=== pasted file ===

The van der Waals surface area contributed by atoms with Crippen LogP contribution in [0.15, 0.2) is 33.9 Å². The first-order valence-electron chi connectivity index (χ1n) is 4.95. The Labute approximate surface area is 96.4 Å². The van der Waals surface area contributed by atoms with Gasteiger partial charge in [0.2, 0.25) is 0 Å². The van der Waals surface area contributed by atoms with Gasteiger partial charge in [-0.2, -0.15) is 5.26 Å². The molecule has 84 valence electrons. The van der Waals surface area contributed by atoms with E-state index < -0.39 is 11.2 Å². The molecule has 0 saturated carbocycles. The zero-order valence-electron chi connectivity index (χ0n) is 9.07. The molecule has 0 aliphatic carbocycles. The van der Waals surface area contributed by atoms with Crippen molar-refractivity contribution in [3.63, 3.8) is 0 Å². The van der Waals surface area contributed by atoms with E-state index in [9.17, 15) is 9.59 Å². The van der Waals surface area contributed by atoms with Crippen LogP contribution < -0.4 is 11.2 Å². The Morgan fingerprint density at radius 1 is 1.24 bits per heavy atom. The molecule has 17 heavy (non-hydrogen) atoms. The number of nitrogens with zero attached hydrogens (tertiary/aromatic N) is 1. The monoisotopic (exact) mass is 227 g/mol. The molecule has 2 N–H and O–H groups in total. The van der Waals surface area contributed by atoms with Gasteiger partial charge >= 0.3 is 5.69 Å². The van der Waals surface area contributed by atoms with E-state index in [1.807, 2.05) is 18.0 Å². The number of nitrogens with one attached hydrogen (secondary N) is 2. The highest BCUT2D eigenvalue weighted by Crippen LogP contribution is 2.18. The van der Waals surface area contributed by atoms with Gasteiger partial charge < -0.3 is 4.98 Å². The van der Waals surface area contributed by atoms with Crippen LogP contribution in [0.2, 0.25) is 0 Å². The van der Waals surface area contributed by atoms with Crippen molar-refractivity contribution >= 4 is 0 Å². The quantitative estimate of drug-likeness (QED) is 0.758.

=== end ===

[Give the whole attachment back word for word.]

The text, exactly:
The van der Waals surface area contributed by atoms with Crippen LogP contribution in [0.15, 0.2) is 33.9 Å². The first-order valence-electron chi connectivity index (χ1n) is 4.95. The Labute approximate surface area is 96.4 Å². The van der Waals surface area contributed by atoms with Gasteiger partial charge in [0.2, 0.25) is 0 Å². The van der Waals surface area contributed by atoms with Gasteiger partial charge in [-0.2, -0.15) is 5.26 Å². The molecule has 84 valence electrons. The van der Waals surface area contributed by atoms with E-state index < -0.39 is 11.2 Å². The molecule has 0 saturated carbocycles. The zero-order valence-electron chi connectivity index (χ0n) is 9.07. The molecule has 0 aliphatic carbocycles. The van der Waals surface area contributed by atoms with Crippen molar-refractivity contribution in [3.63, 3.8) is 0 Å². The van der Waals surface area contributed by atoms with E-state index in [9.17, 15) is 9.59 Å². The van der Waals surface area contributed by atoms with Crippen LogP contribution < -0.4 is 11.2 Å². The Morgan fingerprint density at radius 1 is 1.24 bits per heavy atom. The molecule has 17 heavy (non-hydrogen) atoms. The number of nitrogens with zero attached hydrogens (tertiary/aromatic N) is 1. The monoisotopic (exact) mass is 227 g/mol. The molecule has 2 N–H and O–H groups in total. The van der Waals surface area contributed by atoms with Gasteiger partial charge >= 0.3 is 5.69 Å². The van der Waals surface area contributed by atoms with E-state index in [1.807, 2.05) is 18.0 Å². The number of nitrogens with one attached hydrogen (secondary N) is 2. The highest BCUT2D eigenvalue weighted by Crippen LogP contribution is 2.18. The van der Waals surface area contributed by atoms with Gasteiger partial charge < -0.3 is 4.98 Å². The van der Waals surface area contributed by atoms with Crippen LogP contribution in [0.2, 0.25) is 0 Å². The van der Waals surface area contributed by atoms with Crippen molar-refractivity contribution >= 4 is 0 Å². The quantitative estimate of drug-likeness (QED) is 0.758.